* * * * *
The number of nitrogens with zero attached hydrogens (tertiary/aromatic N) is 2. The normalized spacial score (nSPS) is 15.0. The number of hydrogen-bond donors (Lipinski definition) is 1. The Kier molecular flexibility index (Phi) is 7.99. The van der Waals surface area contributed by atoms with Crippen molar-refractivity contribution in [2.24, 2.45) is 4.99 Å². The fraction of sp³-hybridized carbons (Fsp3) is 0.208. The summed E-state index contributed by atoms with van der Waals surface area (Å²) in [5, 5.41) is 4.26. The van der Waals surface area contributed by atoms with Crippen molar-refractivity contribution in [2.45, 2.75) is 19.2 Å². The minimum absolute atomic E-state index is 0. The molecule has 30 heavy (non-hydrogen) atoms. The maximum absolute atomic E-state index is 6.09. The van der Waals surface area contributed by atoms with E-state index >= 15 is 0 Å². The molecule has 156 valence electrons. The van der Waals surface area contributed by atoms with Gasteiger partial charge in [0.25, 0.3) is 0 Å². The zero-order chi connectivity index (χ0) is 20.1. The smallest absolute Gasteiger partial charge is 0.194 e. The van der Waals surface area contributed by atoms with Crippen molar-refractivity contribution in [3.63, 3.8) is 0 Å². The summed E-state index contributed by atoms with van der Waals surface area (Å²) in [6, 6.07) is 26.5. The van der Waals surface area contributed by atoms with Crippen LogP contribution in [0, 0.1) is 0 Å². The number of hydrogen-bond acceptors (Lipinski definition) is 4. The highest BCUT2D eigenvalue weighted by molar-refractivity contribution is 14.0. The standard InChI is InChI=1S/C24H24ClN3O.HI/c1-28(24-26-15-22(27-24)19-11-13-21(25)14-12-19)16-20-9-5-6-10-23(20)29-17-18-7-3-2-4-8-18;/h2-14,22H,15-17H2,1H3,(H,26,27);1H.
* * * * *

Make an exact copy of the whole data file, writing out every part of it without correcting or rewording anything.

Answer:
The number of nitrogens with zero attached hydrogens (tertiary/aromatic N) is 2. The normalized spacial score (nSPS) is 15.0. The number of hydrogen-bond donors (Lipinski definition) is 1. The Kier molecular flexibility index (Phi) is 7.99. The van der Waals surface area contributed by atoms with Crippen molar-refractivity contribution in [2.24, 2.45) is 4.99 Å². The fraction of sp³-hybridized carbons (Fsp3) is 0.208. The summed E-state index contributed by atoms with van der Waals surface area (Å²) in [5, 5.41) is 4.26. The van der Waals surface area contributed by atoms with Crippen molar-refractivity contribution in [2.45, 2.75) is 19.2 Å². The minimum absolute atomic E-state index is 0. The molecule has 30 heavy (non-hydrogen) atoms. The maximum absolute atomic E-state index is 6.09. The van der Waals surface area contributed by atoms with E-state index >= 15 is 0 Å². The molecule has 156 valence electrons. The van der Waals surface area contributed by atoms with Gasteiger partial charge in [0.25, 0.3) is 0 Å². The zero-order chi connectivity index (χ0) is 20.1. The smallest absolute Gasteiger partial charge is 0.194 e. The van der Waals surface area contributed by atoms with Crippen molar-refractivity contribution in [3.63, 3.8) is 0 Å². The summed E-state index contributed by atoms with van der Waals surface area (Å²) in [6, 6.07) is 26.5. The van der Waals surface area contributed by atoms with Crippen LogP contribution in [0, 0.1) is 0 Å². The number of hydrogen-bond acceptors (Lipinski definition) is 4. The highest BCUT2D eigenvalue weighted by molar-refractivity contribution is 14.0. The standard InChI is InChI=1S/C24H24ClN3O.HI/c1-28(24-26-15-22(27-24)19-11-13-21(25)14-12-19)16-20-9-5-6-10-23(20)29-17-18-7-3-2-4-8-18;/h2-14,22H,15-17H2,1H3,(H,26,27);1H.